On 27th February 2019, the Center of Interdisciplinary Studies of the University of Sarajevo (CIS) hosted a group of law students from the University of Udine accompanied by professor Laura Montanari and several Italian researchers. Their visit was organized under the auspices of the Embassy of Italy in Bosnia and Herzegovina and H.E. Ambassador Nicola Minasi. Students of the European Regional Masters’ Programme in Democracy and Human Rights (GCSEE/ERMA) welcomed the students from the University of Udine and attended this joint session.
H.E. Ambassador Nicola Minassi addressed the audience by welcoming the students from Italy and used this opportunity to stress the efforts of the Republic of Italy in promoting similar initiatives, focusing very much on young people, education and reconciliation. This year ERMA is educating its 18th cohort of students from across the SEE region, Europe and beyond, and the Republic of Italy has been one of the donors and supporters of the GCSEE/ERMA programme from its very beginning in 2001.
The director of the Center for Interdisciplinary studies, Prof. dr. Melika Husić-Mehmedović welcomed the students and introduced them to the activities of the Center, placing emphasis on their interdisciplinarity and the importance of the international cooperation in developing the Center’s educational programmes. Following up on this, the ERMA Programme Coordinator Ms. Mariana Hadžijusufović gave a detailed presentation of the ERMA programme, inviting the students from the Udine University, who are currently studying for their bachelor’s degrees, to apply for this programme and other LLL programmes, such as international summer and winter schools, organized by CIS.
The main part of the joint session was a video lecture by Dr. Vesna Teršelić, from Documenta, Zagreb, prepared by the GCSEE/ERMA programme as a part of the massive open online course, organised by the Global Campus of Human Rights, entitled “Memory Sites and Human Rights”, on the topic of remembrance. The lecture posed the question of what and how we remember, with regards to the gross violations of human rights from the past, and critically examined the dominant narratives and the practice of excluding the perspectives of Others.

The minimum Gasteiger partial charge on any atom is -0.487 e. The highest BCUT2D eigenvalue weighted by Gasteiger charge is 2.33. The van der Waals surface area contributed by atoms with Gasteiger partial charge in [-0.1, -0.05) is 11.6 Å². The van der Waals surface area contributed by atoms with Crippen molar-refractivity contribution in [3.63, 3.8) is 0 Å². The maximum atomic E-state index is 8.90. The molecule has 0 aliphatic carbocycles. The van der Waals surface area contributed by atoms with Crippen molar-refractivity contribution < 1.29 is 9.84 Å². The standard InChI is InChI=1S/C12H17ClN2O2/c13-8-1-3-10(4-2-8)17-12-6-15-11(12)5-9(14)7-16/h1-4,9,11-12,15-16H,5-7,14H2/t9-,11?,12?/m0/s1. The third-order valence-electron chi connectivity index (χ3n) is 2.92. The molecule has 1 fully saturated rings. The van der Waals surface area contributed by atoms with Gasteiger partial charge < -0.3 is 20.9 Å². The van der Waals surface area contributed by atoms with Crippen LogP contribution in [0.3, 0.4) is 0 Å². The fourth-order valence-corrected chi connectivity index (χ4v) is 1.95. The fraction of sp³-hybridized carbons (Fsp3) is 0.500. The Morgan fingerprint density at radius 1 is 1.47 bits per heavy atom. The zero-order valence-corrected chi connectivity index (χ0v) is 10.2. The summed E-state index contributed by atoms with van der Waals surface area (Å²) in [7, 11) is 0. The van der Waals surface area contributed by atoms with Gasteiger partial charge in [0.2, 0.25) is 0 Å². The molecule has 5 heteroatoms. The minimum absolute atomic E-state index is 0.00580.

Following the video lecture, the students were given an opportunity to express their opinions and share stories on the topic of “Why and What We Remember?”. The students have reflected upon the role of the international criminal tribunals in reconciliation and they also discussed the collective responsibility of the societies. They agreed that the role of the tribunals is important and that prosecutions of the war criminals are and must be an integral part of the reconciliation processes, but that individual stories also matter and have to be heard and shared among those who once were on the different sides of the conflicts. As a conclusion, the importance of establishing the truth and commemorating all victims of the wars in the ‘90s was stressed and H.E. Nicola Minassy invited the students to be the leaders of reconciliation and promote positive changes in their societies.